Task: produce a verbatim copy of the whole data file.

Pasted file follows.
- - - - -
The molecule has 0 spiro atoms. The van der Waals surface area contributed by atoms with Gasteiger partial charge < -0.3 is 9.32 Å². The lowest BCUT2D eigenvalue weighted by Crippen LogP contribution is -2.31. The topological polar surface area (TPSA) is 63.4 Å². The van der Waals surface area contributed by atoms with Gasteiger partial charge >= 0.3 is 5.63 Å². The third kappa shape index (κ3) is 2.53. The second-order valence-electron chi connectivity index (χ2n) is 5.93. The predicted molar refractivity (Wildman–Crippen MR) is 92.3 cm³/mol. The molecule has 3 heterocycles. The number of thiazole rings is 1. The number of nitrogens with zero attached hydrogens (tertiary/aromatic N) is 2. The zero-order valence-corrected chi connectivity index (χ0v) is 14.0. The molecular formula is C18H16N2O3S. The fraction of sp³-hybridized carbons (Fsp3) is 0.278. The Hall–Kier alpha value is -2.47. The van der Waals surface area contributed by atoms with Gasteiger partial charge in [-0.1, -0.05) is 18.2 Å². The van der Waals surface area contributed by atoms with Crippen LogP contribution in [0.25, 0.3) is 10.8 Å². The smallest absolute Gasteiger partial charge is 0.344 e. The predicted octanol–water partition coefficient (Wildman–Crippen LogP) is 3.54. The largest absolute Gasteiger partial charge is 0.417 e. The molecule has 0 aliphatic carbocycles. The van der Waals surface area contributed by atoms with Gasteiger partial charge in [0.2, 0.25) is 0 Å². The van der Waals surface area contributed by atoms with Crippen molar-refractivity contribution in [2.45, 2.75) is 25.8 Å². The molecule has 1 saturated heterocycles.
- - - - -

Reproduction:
The molecule has 0 spiro atoms. The van der Waals surface area contributed by atoms with Gasteiger partial charge < -0.3 is 9.32 Å². The lowest BCUT2D eigenvalue weighted by Crippen LogP contribution is -2.31. The topological polar surface area (TPSA) is 63.4 Å². The van der Waals surface area contributed by atoms with Gasteiger partial charge >= 0.3 is 5.63 Å². The third kappa shape index (κ3) is 2.53. The second-order valence-electron chi connectivity index (χ2n) is 5.93. The predicted molar refractivity (Wildman–Crippen MR) is 92.3 cm³/mol. The molecule has 3 heterocycles. The number of thiazole rings is 1. The number of nitrogens with zero attached hydrogens (tertiary/aromatic N) is 2. The zero-order valence-corrected chi connectivity index (χ0v) is 14.0. The molecular formula is C18H16N2O3S. The fraction of sp³-hybridized carbons (Fsp3) is 0.278. The Hall–Kier alpha value is -2.47. The van der Waals surface area contributed by atoms with Gasteiger partial charge in [-0.1, -0.05) is 18.2 Å². The van der Waals surface area contributed by atoms with Crippen LogP contribution in [0.25, 0.3) is 10.8 Å². The smallest absolute Gasteiger partial charge is 0.344 e. The predicted octanol–water partition coefficient (Wildman–Crippen LogP) is 3.54. The largest absolute Gasteiger partial charge is 0.417 e. The molecule has 0 aliphatic carbocycles. The van der Waals surface area contributed by atoms with Gasteiger partial charge in [0.2, 0.25) is 0 Å². The van der Waals surface area contributed by atoms with Crippen molar-refractivity contribution in [2.45, 2.75) is 25.8 Å². The molecule has 1 saturated heterocycles.